IN THE SPOTLIGHT: Park House Hotel
Park House Hotel is a unique country house hotel located in the beautiful west Norfolk countryside with easy access to King’s Lynn. The venue is based on the Royal Sandringham Estate, the birthplace of Princess Diana.
The Leonard Cheshire Disability charity operates the hotel, with its eight single and eight twin-bedded rooms, making it fully accessible for people with mobility difficulties and other disabilities. Equipment such as clos-o-mat toilets, tracking hoists, commodes and shower chairs are all available on request, and guests can enjoy the hotel’s extensive grounds, including the sensory garden, which is wheelchair accessible with level paving and seating areas. The heated swimming pool, complete with a hoist facility, is open from May to September.
An in-house care team provides care and assistance if needed, or simply the peace of mind and reassurance that someone is nearby. The hotel organises optional outings and entertainment with its fleet of adapted minibuses. There are also many themed weeks throughout the year, spanning subjects from painting to stately homes – not forgetting the famous Sandringham Flower Show in July.
Tess Gilder, general manager, says: “The assessment process gives our guests and any prospective guests the confidence that they are staying somewhere that reaches a specific standard, and is inspected annually by the Quality Assurance scheme. It also gives us the opportunity to discuss things that we could put in place to enhance our guests stay and pick up good practices from other NAS rated establishments, and vice versa.”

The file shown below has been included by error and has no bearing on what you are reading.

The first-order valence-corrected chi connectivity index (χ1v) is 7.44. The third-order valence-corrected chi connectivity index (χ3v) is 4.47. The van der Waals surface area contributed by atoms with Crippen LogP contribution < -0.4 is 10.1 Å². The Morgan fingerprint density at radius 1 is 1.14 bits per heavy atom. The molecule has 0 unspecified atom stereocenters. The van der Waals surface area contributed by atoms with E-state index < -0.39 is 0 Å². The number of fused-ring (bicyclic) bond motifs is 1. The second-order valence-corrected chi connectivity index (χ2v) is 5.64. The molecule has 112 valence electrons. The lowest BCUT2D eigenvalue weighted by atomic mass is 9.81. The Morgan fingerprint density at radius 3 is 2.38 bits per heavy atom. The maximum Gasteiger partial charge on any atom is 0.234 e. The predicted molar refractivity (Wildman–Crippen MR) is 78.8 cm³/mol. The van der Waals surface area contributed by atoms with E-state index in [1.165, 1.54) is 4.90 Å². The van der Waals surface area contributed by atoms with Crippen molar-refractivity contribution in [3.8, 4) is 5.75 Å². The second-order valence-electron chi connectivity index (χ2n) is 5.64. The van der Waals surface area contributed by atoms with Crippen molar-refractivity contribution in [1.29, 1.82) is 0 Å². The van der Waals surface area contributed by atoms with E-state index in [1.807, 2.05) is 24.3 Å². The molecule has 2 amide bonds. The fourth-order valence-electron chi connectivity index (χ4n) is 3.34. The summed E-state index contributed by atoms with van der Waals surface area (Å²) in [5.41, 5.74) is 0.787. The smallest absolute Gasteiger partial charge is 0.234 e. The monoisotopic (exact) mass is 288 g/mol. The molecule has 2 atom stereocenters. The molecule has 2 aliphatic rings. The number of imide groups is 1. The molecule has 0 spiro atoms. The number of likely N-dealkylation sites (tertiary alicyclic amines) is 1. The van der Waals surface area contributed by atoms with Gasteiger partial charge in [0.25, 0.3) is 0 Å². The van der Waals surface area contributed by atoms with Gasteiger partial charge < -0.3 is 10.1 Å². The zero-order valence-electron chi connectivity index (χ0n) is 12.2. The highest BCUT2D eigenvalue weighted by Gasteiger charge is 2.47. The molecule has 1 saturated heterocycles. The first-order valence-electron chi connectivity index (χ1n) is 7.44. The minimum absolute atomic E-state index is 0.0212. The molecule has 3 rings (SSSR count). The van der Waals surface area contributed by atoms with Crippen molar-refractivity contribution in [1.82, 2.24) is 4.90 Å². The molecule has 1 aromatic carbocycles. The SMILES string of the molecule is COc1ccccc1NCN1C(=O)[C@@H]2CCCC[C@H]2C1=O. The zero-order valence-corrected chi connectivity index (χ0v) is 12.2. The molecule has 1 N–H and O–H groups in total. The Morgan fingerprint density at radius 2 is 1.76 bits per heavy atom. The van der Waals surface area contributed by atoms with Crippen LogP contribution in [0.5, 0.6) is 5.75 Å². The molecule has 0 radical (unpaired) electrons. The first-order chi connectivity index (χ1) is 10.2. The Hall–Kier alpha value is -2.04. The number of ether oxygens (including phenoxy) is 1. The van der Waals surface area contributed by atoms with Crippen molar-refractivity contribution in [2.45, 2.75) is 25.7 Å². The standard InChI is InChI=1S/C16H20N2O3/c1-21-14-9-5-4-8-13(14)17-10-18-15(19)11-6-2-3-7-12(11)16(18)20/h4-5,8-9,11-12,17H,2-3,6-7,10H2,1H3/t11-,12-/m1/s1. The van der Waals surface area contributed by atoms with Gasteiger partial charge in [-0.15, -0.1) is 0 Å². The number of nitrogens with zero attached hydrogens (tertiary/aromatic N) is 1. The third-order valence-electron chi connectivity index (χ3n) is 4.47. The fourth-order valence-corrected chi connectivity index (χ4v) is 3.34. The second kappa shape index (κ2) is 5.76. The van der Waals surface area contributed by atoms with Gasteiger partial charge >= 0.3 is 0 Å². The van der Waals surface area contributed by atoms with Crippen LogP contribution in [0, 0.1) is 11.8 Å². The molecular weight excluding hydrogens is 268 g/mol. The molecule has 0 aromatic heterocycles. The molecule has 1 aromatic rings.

When asked what the best piece of advice they’ve been given by one of our assessors, Tess responded: “This was the introduction of the Access statement. We were advised that there was a template on the website that we could use. This then gave anyone looking at our website the information they needed to be able to make an informed choice if our hotel was suitable for them in the first instance.”
Tess continues: “As the majority of our guests have a disability, our rooms are all adapted to be able to meet many different needs. We have ceiling hoists in a number of rooms and mobile hoists and various pieces of equipment available for our guests use. Conversations with the inspector are always very informative and having an open dialogue has meant that we are able to deliver a very unique service to disabled people in a hotel.”
When asked what advice they would give to anyone considering adopting the National Accessible Standard, Tess says: “I would encourage everyone to get a rating as it is nationally recognised and it is not only about people with a physical disability; there are the unseen disabilities as well and it is a starting point to grow business. The disabled market can bring in a lot of extra income and if guests find somewhere that is suitable for their needs they will return time after time and pass the message on.”
This feature first appeared in the Feb 2017 issue of Hotel Owner.